2nd reading in the House on Wednesday, March 28th
Unlike the politicians in D.C., state legislators in Colorado must pass a balanced budget every year, within the 120 day legislative session. In fact, this is the only true requirement of the General Assembly; no other bill carries the weight of the Long Appropriations Bill, aptly called the “Long Bill”, and few bills can attract 100 amendment as the Long Bill does.
Because of new revenue that the state is expecting to collect in the upcoming year due to changes in tax law at the federal level, the Colorado Taxpayers Advocate Fund scrutinized this year’s budgeting process. Not surprisingly, this year’s Long Bill rounds out at nearly $30.0 billion, with almost $11.0 billion of that funding being directly attributable to taxpayers’ mandatory contributions to the state. With so much new revenue likely to be available, it would be responsible for the state to return to voters what truly belongs to voters.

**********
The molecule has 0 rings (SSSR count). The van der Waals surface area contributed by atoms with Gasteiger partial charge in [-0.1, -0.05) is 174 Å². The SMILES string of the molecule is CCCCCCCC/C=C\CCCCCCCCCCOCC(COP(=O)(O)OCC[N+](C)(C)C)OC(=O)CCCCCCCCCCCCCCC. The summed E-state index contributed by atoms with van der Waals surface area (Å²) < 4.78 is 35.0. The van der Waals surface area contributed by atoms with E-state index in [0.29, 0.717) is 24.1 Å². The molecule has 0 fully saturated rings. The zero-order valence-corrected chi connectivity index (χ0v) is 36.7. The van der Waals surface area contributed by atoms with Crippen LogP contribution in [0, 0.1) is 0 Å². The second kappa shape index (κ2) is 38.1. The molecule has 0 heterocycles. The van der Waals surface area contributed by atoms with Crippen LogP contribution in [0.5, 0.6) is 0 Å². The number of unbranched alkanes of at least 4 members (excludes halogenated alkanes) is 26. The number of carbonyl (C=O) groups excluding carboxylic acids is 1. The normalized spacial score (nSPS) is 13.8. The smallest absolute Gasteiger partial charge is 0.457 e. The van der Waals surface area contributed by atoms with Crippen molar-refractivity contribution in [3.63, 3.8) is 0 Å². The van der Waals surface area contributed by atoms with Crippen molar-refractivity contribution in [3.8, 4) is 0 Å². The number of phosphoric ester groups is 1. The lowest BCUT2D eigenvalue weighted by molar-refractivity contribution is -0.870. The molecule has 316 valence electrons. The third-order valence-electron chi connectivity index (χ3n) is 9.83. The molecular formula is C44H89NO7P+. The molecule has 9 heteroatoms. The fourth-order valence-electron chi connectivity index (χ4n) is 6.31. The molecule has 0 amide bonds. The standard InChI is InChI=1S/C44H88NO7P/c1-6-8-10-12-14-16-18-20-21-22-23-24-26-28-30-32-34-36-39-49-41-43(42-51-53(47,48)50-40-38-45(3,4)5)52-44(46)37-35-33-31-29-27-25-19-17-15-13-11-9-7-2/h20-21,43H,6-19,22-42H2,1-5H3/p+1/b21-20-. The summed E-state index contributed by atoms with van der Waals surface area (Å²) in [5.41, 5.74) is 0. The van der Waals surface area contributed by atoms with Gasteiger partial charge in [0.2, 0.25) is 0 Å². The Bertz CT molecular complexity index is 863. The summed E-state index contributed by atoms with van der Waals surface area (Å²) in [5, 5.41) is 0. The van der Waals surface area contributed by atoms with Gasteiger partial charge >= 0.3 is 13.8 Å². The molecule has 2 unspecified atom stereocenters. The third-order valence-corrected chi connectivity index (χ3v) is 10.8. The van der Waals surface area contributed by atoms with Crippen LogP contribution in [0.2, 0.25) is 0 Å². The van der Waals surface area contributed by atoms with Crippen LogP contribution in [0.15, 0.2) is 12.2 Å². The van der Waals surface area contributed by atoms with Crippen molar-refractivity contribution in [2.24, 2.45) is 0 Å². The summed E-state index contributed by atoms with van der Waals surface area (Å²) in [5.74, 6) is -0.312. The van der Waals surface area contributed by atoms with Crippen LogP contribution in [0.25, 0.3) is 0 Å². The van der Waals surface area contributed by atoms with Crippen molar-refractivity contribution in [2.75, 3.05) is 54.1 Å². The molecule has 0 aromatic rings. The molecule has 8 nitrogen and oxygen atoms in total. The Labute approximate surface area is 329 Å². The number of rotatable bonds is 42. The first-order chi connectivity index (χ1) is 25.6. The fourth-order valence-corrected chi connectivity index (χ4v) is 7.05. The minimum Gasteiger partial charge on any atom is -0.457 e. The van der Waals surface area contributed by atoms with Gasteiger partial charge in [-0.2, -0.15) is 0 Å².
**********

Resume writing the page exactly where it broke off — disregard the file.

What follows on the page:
While this isn’t likely to happen, Taxpayers can be hopeful that some of their concerns are being heard. Senator Kent Lambert, a Republican from El Paso County, was able to set $500.0 million aside to address the state’s struggling roads and bridges. The Republican caucus made transportation funding a priority all year, so it was no surprise that this request was one of the first made. The Democrat caucus has historically prided itself in funding education generously, and set $150.0 million aside. Both parties seemed to agree that the Public Employees Retirement Association (PERA) needs serious reforms, but it’s yet to be seen if they can compromises on that front.
What priorities would you like your state to fund in the upcoming year? Join the conversation here or on our Facebook page.
You can learn more about the Long Bill on the General Assembly’s website. The Colorado House of Representatives are set to begin debate on the Long Bill on Wednesday, March 28th.
Colorado Taxpayers Advocate Fund, Inc. exists to educate citizens and Colorado public officials on issues of public policy so they can, if they choose, make a difference in their community on issues affecting their city, state, and even their country at large.